I was deeply saddened by the events that have occurred over the past week. First, I am heartbroken over the brutal murder of George Floyd. To once again have an officer who has sworn to serve and protect the public act in a manner that is criminal with the end result being the horrific killing of one of our citizens. I am heartbroken for his family, friends, and others who feel less safe today as a result of this killing. Everything about this is tragic and wrong.
I am also saddened by protests gone awry that become riotous rampages in cities around our country. I know that we are all susceptible to the adrenal surge that prompts a “fight or flight,” response. As a man, I know that I feel much more empowered and strong when I got the “fight” route. Flight can make us feel weak. So, I understand why the anger is manifesting in this way. Still, I know that there is another way. Through Jesus man was given an avenue beyond the constraints of our adrenal glands. This way was the way of love. I want to share words from some men who chose this much more vulnerable yet noble route. I’ll start with Jesus of Nazareth.
“You have heard that it was said, ‘Love your neighbor[a] and hate your enemy.’ 44 But I tell you, love your enemies and pray for those who persecute you, 45 that you may be children of your Father in heaven. He causes his sun to rise on the evil and the good, and sends rain on the righteous and the unrighteous. 46 If you love those who love you, what reward will you get? Are not even the tax collectors doing that? 47 And if you greet only your own people, what are you doing more than others? Do not even pagans do that? 48 Be perfect, therefore, as your heavenly Father is perfect. Matt. 5:43-48
Next, Paul the Apostle.
Love is patient, love is kind and is not jealous; love does not brag and is not arrogant, 5 does not act unbecomingly; it does not seek its own, is not provoked, does not take into account a wrong suffered, 6 does not rejoice in unrighteousness, but rejoices with the truth; 7 [b]bears all things, believes all things, hopes all things, endures all things. I Cor. 13:4-7
“If you want to make peace with your enemy, you have to work with your enemy. Then he becomes your partner.”
“Forgiveness liberates the soul. It removes fear. That is why it is such a powerful weapon.”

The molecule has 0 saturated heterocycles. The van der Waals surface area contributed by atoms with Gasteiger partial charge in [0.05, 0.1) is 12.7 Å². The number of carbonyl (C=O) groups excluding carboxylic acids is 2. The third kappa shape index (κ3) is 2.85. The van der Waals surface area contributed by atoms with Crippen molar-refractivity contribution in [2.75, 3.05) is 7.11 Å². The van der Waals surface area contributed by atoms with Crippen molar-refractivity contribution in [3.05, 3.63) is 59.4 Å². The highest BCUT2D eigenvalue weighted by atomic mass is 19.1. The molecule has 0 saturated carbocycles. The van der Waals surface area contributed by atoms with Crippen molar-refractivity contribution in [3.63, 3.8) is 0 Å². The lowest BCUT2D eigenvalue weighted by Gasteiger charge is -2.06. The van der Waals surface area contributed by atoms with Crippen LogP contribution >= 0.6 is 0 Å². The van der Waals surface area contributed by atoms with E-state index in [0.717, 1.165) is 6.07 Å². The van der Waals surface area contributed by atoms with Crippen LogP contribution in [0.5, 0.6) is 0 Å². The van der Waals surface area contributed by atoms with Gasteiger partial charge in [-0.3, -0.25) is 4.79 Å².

Dr. Martin Luther King Jr.
“The limitation of riots, moral questions aside, is that they cannot win and their participants know it. Hence, rioting is not revolutionary but reactionary because it invites defeat. It involves an emotional catharsis, but it must be followed by a sense of futility.”
“Love is the only force capable of transforming an enemy into friend.
“We must develop and maintain the capacity to forgive. He who is devoid of the power to forgive is devoid of the power to love. There is some good in the worst of us and some evil in the best of us. When we discover this, we are less prone to hate our enemies.”
“Returning hate for hate multiplies hate, adding deeper darkness to a night already devoid of stars. Darkness cannot drive out darkness; only light can do that. Hate cannot drive out hate; only love can do that. Hate multiplies hate, violence multiplies violence, and toughness multiplies toughness in a descending spiral of destruction.”
All of these speak of how believers are to be revolutionary. Love is revolutionary. Still, I can list just as many quotes about how standing by when evil is perpetrated is unacceptable. Dr. King also said the following:
“Our lives begin to end the day we become silent about things that matter.”
“There comes a time when one must take a position that is neither safe nor politic nor popular, but he must take it because his conscience tells him it is right.”
Finally, King Solomon, widely regarded as the wisest man to ever live, said the following:
Speak up for those who cannot speak for themselves;
ensure justice for those being crushed.
9 Yes, speak up for the poor and helpless, and see that they get justice. Proverbs 31:8-9
Our nation needs healing. We, the church, need to be leading the way. What can we do? Pray. Yes, pray. What else? Speak truth. Root out racism, bigotry, prejudice, and hate, and speak love into these circumstances. How do we do this? I encourage us all to talk to each other. Pray together. Let’s ask God to show how we can make a difference like the men quoted above did through love.
Each day we go into the world with the opportunity to make an impact. Each person whose paths cross ours matters. Lives intersect for a reason. I believe there is One who directs our steps to these sometimes seemingly random meetings. My goal for these encounters is that I make a difference. That is my desire for those who venture across my blog. I hope you are blessed and it makes a difference for you.